The new Bible Study is called ‘If you want to walk on water you’ve got to get out of the boat’. I’d like to add a thought : ‘Presuming, that is, the others allow you to do so.‘
A big part of the book is that all of us are meant to discover and embrace our unique callings. My church does a great job of that – there’s the children’s choir, the adult choir, and the big Christmas concert. Outside of singing, there’s a hand bell group and the occasional instrumentalist – trombone, tuba, trumpet and the weekly pot-luck dinners … but other than that, there’s really not a whole lot of opportunity to respond to one’s calling let alone discover what one’s calling is in the first place.
I know of a phenomenal bass guitarist in the congregation. Hymns can’t be played on bass guitars, so she can’t play the music that they like and they barely tolerate the music she likes so long as the choir sings it. I speak Spanish. There’s no opportunity to really use my skills in any way to help my church. If there’s kid who is supposed to become an artist, the church isn’t going to set up art classes or an art gallery to encourage them. But you can bet that if a kid is a super-talented singer, then he or she will have encouragement to keep at it and opportunity to sing as often as possible.
Because churches tend to be so isolated – there’s really not a way to connect my calling to serve other churches in the area. I’d have to leave my church to join another to use my calling – but I’ve already discovered that the theology of these other churches are a big issue for me in that I do not agree with a great many of their basic assumptions. I find it difficult to want to use my Spanish to connect people to a church whose theology is at odds with my own. In which case, they would realize that my theology does not match and decide not to use my Spanish to serve them as I might disrupt their perfect agreement or contaminate their church with disagreement.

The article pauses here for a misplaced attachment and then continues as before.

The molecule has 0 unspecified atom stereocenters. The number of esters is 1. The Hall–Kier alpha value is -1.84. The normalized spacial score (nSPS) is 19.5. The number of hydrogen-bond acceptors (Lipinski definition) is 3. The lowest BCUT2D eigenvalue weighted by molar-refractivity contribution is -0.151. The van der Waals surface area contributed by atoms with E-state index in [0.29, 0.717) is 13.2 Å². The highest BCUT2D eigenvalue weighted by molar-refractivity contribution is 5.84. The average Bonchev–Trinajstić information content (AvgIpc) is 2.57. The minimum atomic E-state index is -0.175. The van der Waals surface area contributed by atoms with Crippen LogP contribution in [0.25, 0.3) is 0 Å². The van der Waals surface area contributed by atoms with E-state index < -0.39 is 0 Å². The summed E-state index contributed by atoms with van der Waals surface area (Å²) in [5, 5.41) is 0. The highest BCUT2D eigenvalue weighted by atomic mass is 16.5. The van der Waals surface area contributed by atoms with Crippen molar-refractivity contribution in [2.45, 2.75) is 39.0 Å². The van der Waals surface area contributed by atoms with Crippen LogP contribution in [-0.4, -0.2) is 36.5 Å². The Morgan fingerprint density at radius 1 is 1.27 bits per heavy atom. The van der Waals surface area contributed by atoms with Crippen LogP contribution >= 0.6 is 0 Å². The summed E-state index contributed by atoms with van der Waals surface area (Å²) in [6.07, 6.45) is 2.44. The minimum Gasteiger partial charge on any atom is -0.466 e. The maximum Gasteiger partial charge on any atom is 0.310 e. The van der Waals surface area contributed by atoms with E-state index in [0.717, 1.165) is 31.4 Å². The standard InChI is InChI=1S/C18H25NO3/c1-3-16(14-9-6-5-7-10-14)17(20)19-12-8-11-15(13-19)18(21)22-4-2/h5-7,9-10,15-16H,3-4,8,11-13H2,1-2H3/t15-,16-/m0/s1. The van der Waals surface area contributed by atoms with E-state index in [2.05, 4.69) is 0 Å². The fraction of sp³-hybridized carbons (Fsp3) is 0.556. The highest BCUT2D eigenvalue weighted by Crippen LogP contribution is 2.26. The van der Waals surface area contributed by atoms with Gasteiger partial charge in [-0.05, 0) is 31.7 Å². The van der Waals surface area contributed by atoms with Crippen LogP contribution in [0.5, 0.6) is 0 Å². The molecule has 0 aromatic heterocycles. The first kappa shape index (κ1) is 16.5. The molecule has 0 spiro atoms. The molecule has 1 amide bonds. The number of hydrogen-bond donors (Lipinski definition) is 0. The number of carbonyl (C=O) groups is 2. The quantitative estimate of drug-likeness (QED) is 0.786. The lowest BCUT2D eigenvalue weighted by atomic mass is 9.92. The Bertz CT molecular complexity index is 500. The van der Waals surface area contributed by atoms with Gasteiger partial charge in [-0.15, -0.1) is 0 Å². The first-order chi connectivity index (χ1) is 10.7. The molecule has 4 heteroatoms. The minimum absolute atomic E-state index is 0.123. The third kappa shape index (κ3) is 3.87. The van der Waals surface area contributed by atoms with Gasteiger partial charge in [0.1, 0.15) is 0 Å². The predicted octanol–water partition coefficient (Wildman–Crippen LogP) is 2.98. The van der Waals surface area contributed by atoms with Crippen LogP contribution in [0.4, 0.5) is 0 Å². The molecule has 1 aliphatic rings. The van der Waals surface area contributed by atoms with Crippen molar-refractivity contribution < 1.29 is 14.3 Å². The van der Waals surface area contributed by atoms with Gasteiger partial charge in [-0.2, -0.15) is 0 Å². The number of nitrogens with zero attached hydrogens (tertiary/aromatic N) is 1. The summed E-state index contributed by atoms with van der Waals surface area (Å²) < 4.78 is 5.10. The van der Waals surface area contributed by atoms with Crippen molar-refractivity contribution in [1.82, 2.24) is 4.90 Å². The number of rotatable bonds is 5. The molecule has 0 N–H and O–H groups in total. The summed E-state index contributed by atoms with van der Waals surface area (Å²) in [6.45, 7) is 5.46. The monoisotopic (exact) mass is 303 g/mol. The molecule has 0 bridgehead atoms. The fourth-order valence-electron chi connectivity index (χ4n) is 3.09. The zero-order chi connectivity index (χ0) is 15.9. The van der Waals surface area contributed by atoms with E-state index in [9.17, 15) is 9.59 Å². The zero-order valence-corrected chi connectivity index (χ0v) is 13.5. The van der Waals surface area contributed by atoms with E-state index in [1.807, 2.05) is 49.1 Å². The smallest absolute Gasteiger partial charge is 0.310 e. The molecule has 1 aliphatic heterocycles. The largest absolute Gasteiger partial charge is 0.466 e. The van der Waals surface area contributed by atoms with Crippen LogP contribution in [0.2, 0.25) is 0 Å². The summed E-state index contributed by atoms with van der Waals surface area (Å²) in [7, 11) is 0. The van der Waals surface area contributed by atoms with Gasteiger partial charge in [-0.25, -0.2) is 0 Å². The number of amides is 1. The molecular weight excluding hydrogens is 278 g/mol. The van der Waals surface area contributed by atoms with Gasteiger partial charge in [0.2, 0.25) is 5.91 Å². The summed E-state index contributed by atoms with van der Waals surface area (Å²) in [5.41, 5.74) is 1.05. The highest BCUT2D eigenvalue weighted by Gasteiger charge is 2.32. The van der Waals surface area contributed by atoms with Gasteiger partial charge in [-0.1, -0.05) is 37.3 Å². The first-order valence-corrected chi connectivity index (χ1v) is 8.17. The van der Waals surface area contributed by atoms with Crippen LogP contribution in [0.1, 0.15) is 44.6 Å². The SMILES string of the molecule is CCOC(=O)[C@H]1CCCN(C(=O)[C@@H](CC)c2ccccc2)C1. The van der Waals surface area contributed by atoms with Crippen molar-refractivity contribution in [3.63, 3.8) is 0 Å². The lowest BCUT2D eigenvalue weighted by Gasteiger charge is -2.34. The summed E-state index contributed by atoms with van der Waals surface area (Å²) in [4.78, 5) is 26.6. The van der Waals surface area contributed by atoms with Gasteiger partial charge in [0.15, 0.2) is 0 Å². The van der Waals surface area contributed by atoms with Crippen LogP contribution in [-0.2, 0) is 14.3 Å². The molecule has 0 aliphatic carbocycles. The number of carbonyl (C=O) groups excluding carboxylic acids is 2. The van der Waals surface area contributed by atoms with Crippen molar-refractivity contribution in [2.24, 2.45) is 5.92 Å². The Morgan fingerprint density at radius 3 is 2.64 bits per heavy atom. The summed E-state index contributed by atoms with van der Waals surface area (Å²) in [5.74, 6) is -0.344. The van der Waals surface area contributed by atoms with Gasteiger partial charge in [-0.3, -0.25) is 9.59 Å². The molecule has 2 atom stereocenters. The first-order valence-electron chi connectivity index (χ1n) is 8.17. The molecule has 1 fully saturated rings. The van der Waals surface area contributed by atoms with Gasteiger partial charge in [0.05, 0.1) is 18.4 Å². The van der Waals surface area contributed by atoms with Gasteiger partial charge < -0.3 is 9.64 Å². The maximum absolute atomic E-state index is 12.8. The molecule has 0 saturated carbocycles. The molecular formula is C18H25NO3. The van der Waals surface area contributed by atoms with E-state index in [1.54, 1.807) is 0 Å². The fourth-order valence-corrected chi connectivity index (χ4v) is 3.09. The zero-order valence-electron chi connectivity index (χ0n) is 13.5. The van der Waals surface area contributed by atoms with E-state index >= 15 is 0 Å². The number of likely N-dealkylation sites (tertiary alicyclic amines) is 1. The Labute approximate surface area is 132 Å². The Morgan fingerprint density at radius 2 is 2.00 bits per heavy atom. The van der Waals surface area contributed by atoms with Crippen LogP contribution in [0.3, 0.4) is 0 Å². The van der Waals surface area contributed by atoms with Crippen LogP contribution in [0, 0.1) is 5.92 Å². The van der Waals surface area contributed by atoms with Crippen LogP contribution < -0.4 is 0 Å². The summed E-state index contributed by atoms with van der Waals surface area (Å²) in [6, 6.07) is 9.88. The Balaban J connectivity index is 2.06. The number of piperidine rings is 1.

So I find it disingenuous to tell people that they have got to get over their fears and get out of the boat when churches don’t create opportunities to discover callings, don’t create ministries to support developing one’s calling, and don’t connect believers to opportunities to use their callings to serve God and his church.
It feels like the other disciples are pulling me back into the boat – “You’ll be overtaken by the waves!” “You’ll sink! You’re not Him!” “He can calm the storm – what can you do about it?”
For generations ladies were told that they could organize charity events and sing but that’s all they were permitted to do because that was the most lady-like calling of their day and age. All other callings went unheeded. Art went unmade, conversations went unsaid, music went unwritten, so that their ladylike tradition could supersede their Christian god-given vocation. It feels like we’re doing the same thing – not making art, not having conversations, and not writing new music not because it’s not ladylike – but because it’s not traditional.
It’s not traditional to let artists make art to honor God. (The Renaissance art doesn’t count.) It’s not traditional to have conversations. (People who speak other languages can have their own services and their own churches.) It’s not traditional to write songs or play music. (We sing hymns and play piano and the organ – we don’t need bass guitars.) It is traditional to ignore one’s calling. The church traditionally supports people ignoring their calling. The church traditionally encourages people to ignore their calling. The church tends to keep people firmly secured inside the boat – it calls people to never leave their regular pew or preferred chair.